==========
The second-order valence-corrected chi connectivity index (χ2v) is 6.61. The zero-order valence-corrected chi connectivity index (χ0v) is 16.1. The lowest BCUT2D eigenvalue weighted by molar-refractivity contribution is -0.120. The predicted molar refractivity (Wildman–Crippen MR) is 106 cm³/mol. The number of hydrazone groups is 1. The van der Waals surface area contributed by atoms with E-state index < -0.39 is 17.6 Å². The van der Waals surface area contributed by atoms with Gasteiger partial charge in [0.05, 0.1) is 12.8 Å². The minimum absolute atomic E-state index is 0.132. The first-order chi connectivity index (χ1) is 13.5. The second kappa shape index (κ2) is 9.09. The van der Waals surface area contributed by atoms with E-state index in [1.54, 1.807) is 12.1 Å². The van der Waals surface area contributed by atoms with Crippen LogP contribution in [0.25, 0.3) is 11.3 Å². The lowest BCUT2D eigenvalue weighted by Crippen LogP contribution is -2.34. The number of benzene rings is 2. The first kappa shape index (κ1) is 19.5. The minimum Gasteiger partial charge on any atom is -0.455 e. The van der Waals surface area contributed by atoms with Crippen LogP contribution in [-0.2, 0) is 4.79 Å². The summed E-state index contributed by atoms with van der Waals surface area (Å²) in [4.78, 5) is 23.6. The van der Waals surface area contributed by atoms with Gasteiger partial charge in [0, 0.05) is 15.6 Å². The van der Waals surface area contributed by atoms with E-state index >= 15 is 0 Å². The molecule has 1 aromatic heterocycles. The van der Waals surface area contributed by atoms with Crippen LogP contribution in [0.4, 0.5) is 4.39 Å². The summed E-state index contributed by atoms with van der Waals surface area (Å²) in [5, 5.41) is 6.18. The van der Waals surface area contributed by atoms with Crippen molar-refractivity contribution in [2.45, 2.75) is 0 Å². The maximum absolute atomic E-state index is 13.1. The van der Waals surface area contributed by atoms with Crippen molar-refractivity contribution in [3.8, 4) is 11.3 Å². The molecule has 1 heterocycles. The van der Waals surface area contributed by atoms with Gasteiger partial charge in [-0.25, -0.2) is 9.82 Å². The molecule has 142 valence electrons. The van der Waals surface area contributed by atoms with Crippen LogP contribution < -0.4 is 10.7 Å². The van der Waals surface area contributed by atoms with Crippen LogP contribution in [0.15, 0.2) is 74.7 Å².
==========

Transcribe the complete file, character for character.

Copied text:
The second-order valence-corrected chi connectivity index (χ2v) is 6.61. The zero-order valence-corrected chi connectivity index (χ0v) is 16.1. The lowest BCUT2D eigenvalue weighted by molar-refractivity contribution is -0.120. The predicted molar refractivity (Wildman–Crippen MR) is 106 cm³/mol. The number of hydrazone groups is 1. The van der Waals surface area contributed by atoms with E-state index < -0.39 is 17.6 Å². The van der Waals surface area contributed by atoms with Gasteiger partial charge in [0.05, 0.1) is 12.8 Å². The minimum absolute atomic E-state index is 0.132. The first-order chi connectivity index (χ1) is 13.5. The second kappa shape index (κ2) is 9.09. The van der Waals surface area contributed by atoms with E-state index in [1.54, 1.807) is 12.1 Å². The van der Waals surface area contributed by atoms with Crippen LogP contribution in [0.25, 0.3) is 11.3 Å². The lowest BCUT2D eigenvalue weighted by Crippen LogP contribution is -2.34. The number of benzene rings is 2. The first kappa shape index (κ1) is 19.5. The minimum Gasteiger partial charge on any atom is -0.455 e. The van der Waals surface area contributed by atoms with Crippen LogP contribution in [-0.2, 0) is 4.79 Å². The summed E-state index contributed by atoms with van der Waals surface area (Å²) in [4.78, 5) is 23.6. The van der Waals surface area contributed by atoms with Gasteiger partial charge in [0, 0.05) is 15.6 Å². The van der Waals surface area contributed by atoms with E-state index >= 15 is 0 Å². The molecule has 1 aromatic heterocycles. The van der Waals surface area contributed by atoms with Crippen LogP contribution in [0.4, 0.5) is 4.39 Å². The summed E-state index contributed by atoms with van der Waals surface area (Å²) in [5, 5.41) is 6.18. The van der Waals surface area contributed by atoms with Crippen molar-refractivity contribution in [2.45, 2.75) is 0 Å². The maximum absolute atomic E-state index is 13.1. The van der Waals surface area contributed by atoms with Crippen molar-refractivity contribution in [3.8, 4) is 11.3 Å². The molecule has 1 heterocycles. The van der Waals surface area contributed by atoms with Gasteiger partial charge in [-0.25, -0.2) is 9.82 Å². The molecule has 142 valence electrons. The van der Waals surface area contributed by atoms with Crippen LogP contribution < -0.4 is 10.7 Å². The van der Waals surface area contributed by atoms with Crippen LogP contribution in [0.15, 0.2) is 74.7 Å².